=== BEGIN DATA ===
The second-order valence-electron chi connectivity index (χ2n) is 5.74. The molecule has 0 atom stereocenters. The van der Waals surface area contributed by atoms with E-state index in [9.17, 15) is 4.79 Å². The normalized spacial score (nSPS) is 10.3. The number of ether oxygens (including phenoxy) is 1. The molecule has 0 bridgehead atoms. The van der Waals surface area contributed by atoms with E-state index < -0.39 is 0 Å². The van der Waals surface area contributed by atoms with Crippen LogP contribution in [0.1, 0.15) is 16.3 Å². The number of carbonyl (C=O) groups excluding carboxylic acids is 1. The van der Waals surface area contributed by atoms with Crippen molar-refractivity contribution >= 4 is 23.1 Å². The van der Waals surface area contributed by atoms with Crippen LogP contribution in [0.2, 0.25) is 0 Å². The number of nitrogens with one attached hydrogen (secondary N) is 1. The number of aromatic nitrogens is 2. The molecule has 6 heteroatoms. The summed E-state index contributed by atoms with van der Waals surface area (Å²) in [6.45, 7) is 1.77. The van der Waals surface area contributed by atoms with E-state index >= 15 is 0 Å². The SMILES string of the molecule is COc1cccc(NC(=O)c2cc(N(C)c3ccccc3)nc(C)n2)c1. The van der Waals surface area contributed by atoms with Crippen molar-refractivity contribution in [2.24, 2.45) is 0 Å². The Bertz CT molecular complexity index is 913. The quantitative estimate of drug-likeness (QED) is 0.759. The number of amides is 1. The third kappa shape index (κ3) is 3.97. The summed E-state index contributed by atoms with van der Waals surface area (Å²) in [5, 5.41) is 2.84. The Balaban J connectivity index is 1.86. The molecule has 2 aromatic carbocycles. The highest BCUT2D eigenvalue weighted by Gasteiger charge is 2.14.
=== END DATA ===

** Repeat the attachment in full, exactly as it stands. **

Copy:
The second-order valence-electron chi connectivity index (χ2n) is 5.74. The molecule has 0 atom stereocenters. The van der Waals surface area contributed by atoms with E-state index in [9.17, 15) is 4.79 Å². The normalized spacial score (nSPS) is 10.3. The number of ether oxygens (including phenoxy) is 1. The molecule has 0 bridgehead atoms. The van der Waals surface area contributed by atoms with E-state index < -0.39 is 0 Å². The van der Waals surface area contributed by atoms with Crippen LogP contribution in [0.1, 0.15) is 16.3 Å². The number of carbonyl (C=O) groups excluding carboxylic acids is 1. The van der Waals surface area contributed by atoms with Crippen molar-refractivity contribution >= 4 is 23.1 Å². The van der Waals surface area contributed by atoms with Crippen LogP contribution in [0.2, 0.25) is 0 Å². The number of nitrogens with one attached hydrogen (secondary N) is 1. The number of aromatic nitrogens is 2. The molecule has 6 heteroatoms. The summed E-state index contributed by atoms with van der Waals surface area (Å²) in [6.45, 7) is 1.77. The van der Waals surface area contributed by atoms with E-state index >= 15 is 0 Å². The SMILES string of the molecule is COc1cccc(NC(=O)c2cc(N(C)c3ccccc3)nc(C)n2)c1. The van der Waals surface area contributed by atoms with Crippen molar-refractivity contribution in [2.24, 2.45) is 0 Å². The Bertz CT molecular complexity index is 913. The quantitative estimate of drug-likeness (QED) is 0.759. The number of amides is 1. The third kappa shape index (κ3) is 3.97. The summed E-state index contributed by atoms with van der Waals surface area (Å²) in [5, 5.41) is 2.84. The Balaban J connectivity index is 1.86. The molecule has 2 aromatic carbocycles. The highest BCUT2D eigenvalue weighted by Gasteiger charge is 2.14.